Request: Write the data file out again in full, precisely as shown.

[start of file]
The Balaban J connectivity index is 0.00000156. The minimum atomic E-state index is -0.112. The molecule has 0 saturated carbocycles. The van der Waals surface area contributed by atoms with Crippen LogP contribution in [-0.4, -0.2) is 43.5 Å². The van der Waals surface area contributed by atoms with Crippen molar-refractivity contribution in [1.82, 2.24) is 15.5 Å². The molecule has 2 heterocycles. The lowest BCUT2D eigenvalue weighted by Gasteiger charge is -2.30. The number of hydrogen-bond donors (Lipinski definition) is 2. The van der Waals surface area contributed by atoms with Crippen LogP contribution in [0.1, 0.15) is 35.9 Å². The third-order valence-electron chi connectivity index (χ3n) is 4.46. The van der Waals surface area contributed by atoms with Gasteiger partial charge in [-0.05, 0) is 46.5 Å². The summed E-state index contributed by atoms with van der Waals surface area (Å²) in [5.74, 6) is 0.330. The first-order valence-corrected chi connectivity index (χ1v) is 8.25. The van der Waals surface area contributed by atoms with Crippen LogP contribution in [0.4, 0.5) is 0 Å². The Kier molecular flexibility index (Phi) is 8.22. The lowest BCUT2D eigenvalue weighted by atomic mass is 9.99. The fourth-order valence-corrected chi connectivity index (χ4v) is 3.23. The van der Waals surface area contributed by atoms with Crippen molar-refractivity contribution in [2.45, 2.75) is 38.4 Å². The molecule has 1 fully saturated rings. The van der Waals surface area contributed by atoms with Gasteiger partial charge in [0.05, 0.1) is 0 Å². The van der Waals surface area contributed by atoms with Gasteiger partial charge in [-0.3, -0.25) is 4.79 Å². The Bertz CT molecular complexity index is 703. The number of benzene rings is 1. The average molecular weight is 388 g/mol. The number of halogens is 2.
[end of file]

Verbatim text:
The Balaban J connectivity index is 0.00000156. The minimum atomic E-state index is -0.112. The molecule has 0 saturated carbocycles. The van der Waals surface area contributed by atoms with Crippen LogP contribution in [-0.4, -0.2) is 43.5 Å². The van der Waals surface area contributed by atoms with Crippen molar-refractivity contribution in [1.82, 2.24) is 15.5 Å². The molecule has 2 heterocycles. The lowest BCUT2D eigenvalue weighted by Gasteiger charge is -2.30. The number of hydrogen-bond donors (Lipinski definition) is 2. The van der Waals surface area contributed by atoms with Crippen LogP contribution in [0.1, 0.15) is 35.9 Å². The third-order valence-electron chi connectivity index (χ3n) is 4.46. The van der Waals surface area contributed by atoms with Gasteiger partial charge in [-0.05, 0) is 46.5 Å². The summed E-state index contributed by atoms with van der Waals surface area (Å²) in [5.74, 6) is 0.330. The first-order valence-corrected chi connectivity index (χ1v) is 8.25. The van der Waals surface area contributed by atoms with Crippen LogP contribution in [0.4, 0.5) is 0 Å². The Kier molecular flexibility index (Phi) is 8.22. The lowest BCUT2D eigenvalue weighted by atomic mass is 9.99. The fourth-order valence-corrected chi connectivity index (χ4v) is 3.23. The van der Waals surface area contributed by atoms with Crippen molar-refractivity contribution in [2.45, 2.75) is 38.4 Å². The molecule has 1 fully saturated rings. The van der Waals surface area contributed by atoms with Gasteiger partial charge in [0.05, 0.1) is 0 Å². The van der Waals surface area contributed by atoms with Gasteiger partial charge in [-0.3, -0.25) is 4.79 Å². The Bertz CT molecular complexity index is 703. The number of benzene rings is 1. The average molecular weight is 388 g/mol. The number of halogens is 2.